Simon vs. the Homo Sapiens Agenda

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Simon vs. the Homo Sapiens Agenda
Publisher
Age Range
13+
Release Date
April 07, 2015
ISBN
9780062348678
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Sixteen-year-old and not-so-openly gay Simon Spier prefers to save his drama for the school musical. But when an email falls into the wrong hands, his secret is at risk of being thrust into the spotlight. Now Simon is actually being blackmailed: if he doesn’t play wingman for class clown Martin, his sexual identity will become everyone’s business. Worse, the privacy of Blue, the pen name of the boy he’s been emailing, will be compromised. With some messy dynamics emerging in his once tight-knit group of friends, and his email correspondence with Blue growing more flirtatious every day, Simon’s junior year has suddenly gotten all kinds of complicated. Now, change-averse Simon has to find a way to step out of his comfort zone before he’s pushed out—without alienating his friends, compromising himself, or fumbling a shot at happiness with the most confusing, adorable guy he’s never met.

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2 reviews

Perfect Across the Board
Overall rating 
 
5.0
Plot 
 
5.0
Characters 
 
5.0
Writing Style 
 
5.0
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Everyone, aka Lindsay Ribar and Dahlia Adler, told me that Simon vs. the Homo Sapiens Agenda was a Christina book. While I totally love this, it also makes me nervous. What if I let them down? And Becky’s a local author, so disliking her book could be totally awkward and angst angst angst. I worried for absolutely no reason, because freaking obviously Dahlia and Lindsay were all sorts of right, and Simon vs. the Homo Sapiens Agenda is just the cutest freaking book.

First off, I love Simon. His voice is absolute perfection. I didn’t quite instalove on his narration, but I actually love that too. Simon takes time to open up to people. He’s not the easiest guy in the world to get to know, because he really doesn’t like having people all up in his business. While popular and friends with most everybody, Simon’s a bit reserved and judgmental. He’s a sweet guy, but he’s also stubborn and swears a lot, which also makes me love him even more.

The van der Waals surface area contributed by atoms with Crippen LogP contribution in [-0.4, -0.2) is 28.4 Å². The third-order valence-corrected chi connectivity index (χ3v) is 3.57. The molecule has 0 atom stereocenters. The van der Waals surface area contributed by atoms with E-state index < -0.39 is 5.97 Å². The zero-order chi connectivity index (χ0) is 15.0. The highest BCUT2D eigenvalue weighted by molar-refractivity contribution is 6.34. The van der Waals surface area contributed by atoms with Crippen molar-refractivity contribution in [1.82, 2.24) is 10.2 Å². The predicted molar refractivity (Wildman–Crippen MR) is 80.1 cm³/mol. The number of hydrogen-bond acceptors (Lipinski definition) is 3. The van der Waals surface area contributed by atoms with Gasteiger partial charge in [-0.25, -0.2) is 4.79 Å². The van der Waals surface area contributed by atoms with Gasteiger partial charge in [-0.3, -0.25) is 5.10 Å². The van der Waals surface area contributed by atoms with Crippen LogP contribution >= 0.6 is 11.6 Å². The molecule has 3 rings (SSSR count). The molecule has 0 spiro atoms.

The reason Simon’s so secretive, even with his best friends, is his family. He loves them, but they’re also overwhelmingly interested. I empathize, Simon. He holds information back because people make such a big deal about it and it really makes him nervous. The family dynamics are truly perfect, though. The whole family is so loving, which doesn’t mean perfect obviously. The parents are very present and do things like grounding their kids. Also, the family traditions like Facebook status hunting and Bachelorette viewing are so adorable.

Then there are the friend group dynamics. Simon’s closest friends have always been Leah and Nick, but, lately, Abby, a transfer, has become part of the group. It’s thrown off the dynamics in a big way, especially since Leah likes Nick, who likes Abby. Simon, in his typical way, is trying to avoid the drama getting to him, which in turn causes problems. Establishing groups of friends and actually giving all of them screen time is really tricky—there’s a reason most YA characters have a singular friend—but Albertalli really pulls it off. The tension between Abby and Leah is especially well-handled; it could easily have felt like girl hate, but it’s way more than that.

Simon vs. the Homo Sapiens Agenda is framed around Simon’s email romance with a mystery guy he calls Blue. For about five seconds, I thought that was the guy’s real name and was doing some serious side-eye, but it’s all good. The rapport between Simon and Blue via email is super adorable. Though Blue doesn’t want to reveal his real identity, they also open up about a lot of stuff they don’t feel comfortable telling anyone irl. It’s so much easier to talk to people online, and that really makes their flirtation work.